In spite of recent troubling poll results, Millennials and Generation Z haven’t abandoned free markets , writes Jimmy Quinn, a student Columbia University, in his recent National Review article.

To be sure, large majorities of young people ages 18 to 34 favor expansive government policies that promise affordable housing, health care, college, full employment, and a clean environment. They also point to socialist countries such as Sweden and Denmark as models for achieving those goals.

At the same time, 58 percent of Millennials and Gen Z view capitalism favorably. Therein lies an opportunity says Quinn.

So if socialism to Millennials is Denmark, not Venezuela, “the right answer is not that Denmark is hell — it is not hell — but the right answer is that in fact for Denmark to work, the whole original socialist model had to be reformed in a way that empowered entrepreneurship,” argued the economist Edward Glaeser during a lecture last year. To boot, these Millennials, he said, are awfully confident that we’d resemble Sweden more than we would Greece. Disabusing them of these misconceptions is a logical first step.

And it can be done. These young people care about pocket-book issues, and they also favor the conveniences free-market economies offer, including fast-food companies like Chick-fil-A, which Quinn notes  “toppled Starbucks as their favorite restaurant across all levels of income last year.” As Quinn explains:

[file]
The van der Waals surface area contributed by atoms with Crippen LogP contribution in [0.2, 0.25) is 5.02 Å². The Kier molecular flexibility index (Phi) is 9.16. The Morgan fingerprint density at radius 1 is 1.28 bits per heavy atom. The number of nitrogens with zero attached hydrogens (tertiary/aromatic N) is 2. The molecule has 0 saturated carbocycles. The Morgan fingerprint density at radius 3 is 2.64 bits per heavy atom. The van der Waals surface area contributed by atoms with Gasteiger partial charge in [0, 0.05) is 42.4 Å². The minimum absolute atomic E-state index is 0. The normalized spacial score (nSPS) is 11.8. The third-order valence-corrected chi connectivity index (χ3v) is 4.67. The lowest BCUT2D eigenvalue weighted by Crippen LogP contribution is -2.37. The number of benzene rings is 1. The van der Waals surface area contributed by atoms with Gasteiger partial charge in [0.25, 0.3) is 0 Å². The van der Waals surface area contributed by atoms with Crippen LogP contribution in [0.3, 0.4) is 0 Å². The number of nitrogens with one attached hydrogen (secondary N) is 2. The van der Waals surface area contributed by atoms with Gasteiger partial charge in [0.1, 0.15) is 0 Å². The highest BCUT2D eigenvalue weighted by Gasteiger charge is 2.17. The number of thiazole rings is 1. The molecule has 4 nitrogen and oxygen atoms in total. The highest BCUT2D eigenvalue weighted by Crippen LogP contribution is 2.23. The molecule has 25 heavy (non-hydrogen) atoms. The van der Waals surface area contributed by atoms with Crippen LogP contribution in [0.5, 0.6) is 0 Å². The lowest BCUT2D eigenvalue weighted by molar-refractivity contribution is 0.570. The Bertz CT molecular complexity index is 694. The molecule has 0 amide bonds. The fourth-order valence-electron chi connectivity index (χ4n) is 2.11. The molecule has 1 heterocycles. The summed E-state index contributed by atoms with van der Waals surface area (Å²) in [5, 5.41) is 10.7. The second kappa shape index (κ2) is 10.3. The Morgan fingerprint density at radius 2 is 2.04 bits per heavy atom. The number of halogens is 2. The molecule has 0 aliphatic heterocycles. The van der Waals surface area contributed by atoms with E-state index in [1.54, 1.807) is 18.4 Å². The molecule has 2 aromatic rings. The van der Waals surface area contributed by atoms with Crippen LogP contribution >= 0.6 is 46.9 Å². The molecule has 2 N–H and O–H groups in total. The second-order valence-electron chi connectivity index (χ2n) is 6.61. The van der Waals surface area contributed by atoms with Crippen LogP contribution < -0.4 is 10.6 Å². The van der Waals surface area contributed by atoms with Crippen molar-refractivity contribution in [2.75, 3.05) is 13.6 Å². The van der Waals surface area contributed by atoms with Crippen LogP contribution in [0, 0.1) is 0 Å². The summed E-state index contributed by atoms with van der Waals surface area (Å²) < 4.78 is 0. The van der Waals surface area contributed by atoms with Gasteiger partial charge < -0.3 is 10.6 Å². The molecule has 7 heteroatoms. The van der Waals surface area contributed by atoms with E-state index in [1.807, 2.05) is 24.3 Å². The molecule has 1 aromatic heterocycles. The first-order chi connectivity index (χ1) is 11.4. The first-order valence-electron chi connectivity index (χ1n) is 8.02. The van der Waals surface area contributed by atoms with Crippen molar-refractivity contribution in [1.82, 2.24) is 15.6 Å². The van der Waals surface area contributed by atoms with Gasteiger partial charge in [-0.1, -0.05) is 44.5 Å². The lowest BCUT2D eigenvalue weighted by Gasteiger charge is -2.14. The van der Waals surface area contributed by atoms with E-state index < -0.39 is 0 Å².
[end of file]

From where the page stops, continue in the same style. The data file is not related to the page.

More than political necessity, though, the moral case for capitalism must take center stage. Teenagers coming of age in today’s political climate know only an ascendant socialist Left and a conservative movement increasingly influenced by skeptics of free markets…It has become clear that capitalism needs defenders from the left and the right, especially given that three in ten Republican 18- to 24-year-olds hold a positive view of socialism. The critics provide food for thought and ideas for reform. But what remains practically ignored in today’s politics is the most essential argument of all, that free-market capitalism has drastically improved the standard of living, especially for the poor.

In the end, Quinn says, “The argument for capitalism is not lost as long as young voters are still forming their views. They can be persuaded, but not if they are written off.”

In other words, we need to be ambassadors of liberty. With the wisdom that comes from time and experience, we know that more government is not the answer: more freedom is.

The freedom, for example, to found companies that can provide for people’s families and generate the wealth that also enables Millennials and Generation Z members to invest in philanthropic and charitable efforts achieve the goals they hold most dear—ones that higher taxes and more government has promised to solve but can’t.